My understanding is that if the duplicator doesn't know, or is failing to pay anyway, it's their problem, not yours. And yes, if it's only a few it doesn't matter. If the fee involved is less than the cost of the postage for the letter requesting the fee, it's too small to be collectible -- and then what's the issue?

Herb Sevush
Zebra Productions


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Kerry BrownRe: DVD Sales
by on Dec 19, 2007 at 5:13:40 am

Over a year's time it could add up. Here is what MPEG LA had to say about some
questions I had.

1) "Are duplicators supposed to have this license?"

Response: Yes, they are.

2) "Does a cable access facility that makes DVD copies of shows need the
license?"

Response: Yes.

3) "Does any one making duplications and original DVDs need the
license?"

Response: Yes, if they create MPEG-2 Packaged Medium (e.g., CD, DVD
discs containing MPEG-2 video) for anything other than their own home or
personal use, then they would benefit from the coverage of the MPEG-2
License in Section 2.4 for MPEG-2 Packaged Medium and would be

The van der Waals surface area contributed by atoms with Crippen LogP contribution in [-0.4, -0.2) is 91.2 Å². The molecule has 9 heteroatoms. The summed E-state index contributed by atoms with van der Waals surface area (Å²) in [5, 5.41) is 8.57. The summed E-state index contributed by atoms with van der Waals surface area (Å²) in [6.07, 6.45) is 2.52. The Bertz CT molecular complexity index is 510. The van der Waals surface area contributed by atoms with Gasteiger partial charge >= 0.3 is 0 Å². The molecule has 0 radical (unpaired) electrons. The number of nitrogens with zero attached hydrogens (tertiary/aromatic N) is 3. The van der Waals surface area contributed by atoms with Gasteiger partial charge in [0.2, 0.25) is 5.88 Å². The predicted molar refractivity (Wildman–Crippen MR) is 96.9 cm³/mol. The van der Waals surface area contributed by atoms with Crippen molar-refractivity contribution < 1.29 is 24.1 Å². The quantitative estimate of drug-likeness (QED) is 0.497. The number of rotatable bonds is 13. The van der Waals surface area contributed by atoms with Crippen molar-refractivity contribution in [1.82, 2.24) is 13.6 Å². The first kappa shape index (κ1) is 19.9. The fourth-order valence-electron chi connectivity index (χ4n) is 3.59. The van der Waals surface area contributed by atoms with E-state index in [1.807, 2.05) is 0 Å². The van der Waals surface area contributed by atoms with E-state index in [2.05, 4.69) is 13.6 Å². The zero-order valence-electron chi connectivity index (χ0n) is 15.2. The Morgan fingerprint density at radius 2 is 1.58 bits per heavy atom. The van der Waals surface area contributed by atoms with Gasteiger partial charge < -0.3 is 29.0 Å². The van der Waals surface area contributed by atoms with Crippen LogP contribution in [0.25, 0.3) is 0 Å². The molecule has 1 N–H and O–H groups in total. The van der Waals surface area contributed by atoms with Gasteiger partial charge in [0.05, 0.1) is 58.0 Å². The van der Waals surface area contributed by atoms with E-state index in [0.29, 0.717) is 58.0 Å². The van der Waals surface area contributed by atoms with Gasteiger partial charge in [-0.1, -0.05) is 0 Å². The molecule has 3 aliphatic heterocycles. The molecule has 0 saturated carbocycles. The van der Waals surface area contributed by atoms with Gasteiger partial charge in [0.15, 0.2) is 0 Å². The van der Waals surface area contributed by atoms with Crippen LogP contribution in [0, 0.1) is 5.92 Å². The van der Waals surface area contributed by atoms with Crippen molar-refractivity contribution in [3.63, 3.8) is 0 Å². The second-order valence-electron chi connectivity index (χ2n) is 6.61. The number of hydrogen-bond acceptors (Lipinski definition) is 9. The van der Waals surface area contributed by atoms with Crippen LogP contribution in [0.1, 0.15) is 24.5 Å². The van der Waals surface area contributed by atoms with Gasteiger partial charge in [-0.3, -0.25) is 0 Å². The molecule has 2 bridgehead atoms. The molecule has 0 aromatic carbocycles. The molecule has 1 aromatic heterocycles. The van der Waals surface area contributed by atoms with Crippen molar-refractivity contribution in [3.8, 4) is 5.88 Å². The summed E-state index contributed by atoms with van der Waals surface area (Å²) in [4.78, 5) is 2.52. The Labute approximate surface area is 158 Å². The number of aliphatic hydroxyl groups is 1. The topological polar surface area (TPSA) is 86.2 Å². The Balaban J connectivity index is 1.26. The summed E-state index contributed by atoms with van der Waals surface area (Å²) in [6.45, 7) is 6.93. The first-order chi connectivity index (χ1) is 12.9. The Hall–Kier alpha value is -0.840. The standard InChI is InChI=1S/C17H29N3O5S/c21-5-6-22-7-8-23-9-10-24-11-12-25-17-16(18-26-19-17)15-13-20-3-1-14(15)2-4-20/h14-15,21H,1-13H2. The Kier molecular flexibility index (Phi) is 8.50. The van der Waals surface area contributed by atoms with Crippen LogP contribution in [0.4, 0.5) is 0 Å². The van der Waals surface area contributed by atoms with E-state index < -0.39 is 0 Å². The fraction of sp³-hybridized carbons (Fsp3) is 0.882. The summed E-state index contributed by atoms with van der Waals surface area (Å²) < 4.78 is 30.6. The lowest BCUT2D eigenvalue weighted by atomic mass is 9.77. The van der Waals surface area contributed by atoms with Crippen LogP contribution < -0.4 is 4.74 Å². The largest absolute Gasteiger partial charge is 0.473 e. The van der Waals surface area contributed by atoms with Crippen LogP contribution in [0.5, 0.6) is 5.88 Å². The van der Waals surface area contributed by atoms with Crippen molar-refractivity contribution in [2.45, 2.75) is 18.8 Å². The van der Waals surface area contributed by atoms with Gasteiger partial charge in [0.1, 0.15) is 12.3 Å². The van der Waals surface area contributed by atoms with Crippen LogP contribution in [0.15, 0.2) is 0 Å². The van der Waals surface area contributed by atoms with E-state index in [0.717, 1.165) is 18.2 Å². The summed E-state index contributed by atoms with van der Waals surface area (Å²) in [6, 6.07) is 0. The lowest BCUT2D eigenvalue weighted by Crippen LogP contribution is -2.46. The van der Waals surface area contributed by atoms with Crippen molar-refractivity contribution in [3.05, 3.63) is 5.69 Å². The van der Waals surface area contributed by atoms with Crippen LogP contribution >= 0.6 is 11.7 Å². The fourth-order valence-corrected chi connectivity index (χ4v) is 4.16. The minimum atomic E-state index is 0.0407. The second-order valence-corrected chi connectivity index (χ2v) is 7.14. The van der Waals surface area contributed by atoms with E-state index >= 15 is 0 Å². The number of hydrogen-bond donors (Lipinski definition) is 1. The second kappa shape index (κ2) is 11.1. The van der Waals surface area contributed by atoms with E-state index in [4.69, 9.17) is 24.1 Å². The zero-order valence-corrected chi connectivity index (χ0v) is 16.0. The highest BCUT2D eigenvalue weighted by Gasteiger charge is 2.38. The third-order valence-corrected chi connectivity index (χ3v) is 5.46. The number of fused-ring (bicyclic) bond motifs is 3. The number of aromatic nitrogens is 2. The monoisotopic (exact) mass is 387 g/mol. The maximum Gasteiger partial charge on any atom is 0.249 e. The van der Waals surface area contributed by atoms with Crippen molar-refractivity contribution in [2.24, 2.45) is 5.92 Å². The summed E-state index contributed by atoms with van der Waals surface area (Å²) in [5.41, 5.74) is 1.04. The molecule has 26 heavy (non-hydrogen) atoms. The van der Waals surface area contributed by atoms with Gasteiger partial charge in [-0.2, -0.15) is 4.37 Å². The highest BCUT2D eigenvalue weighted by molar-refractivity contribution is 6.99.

responsible for applicable royalties for the MPEG-2 video on each disc.

4) "Is the royalty paid thru the purchase of blank DVDs?"

Response: No, it paid by the party creating the discs with MPEG-2 video
content on them (see 3 above).

As a general matter, patent holders have the right to place a royalty at
any point in the product chain, and in the case of our MPEG-2 License,
it is our current policy to hold replicators/duplicators responsible for
taking the License and paying applicable royalties for the MPEG-2
Packaged Medium they create. But, if a replicator chooses not to
comply, they thereby thrust the responsibility onto its customers and
the patent holders will have no choice but to hold the customers
responsible for payment.

"Under the MPEG-2 Patent Portfolio License the party that offers MPEG-2
Royalty Products (Section 1.25) for Sale (Section 1.30) to the end user
is responsible for royalties on the various categories of end product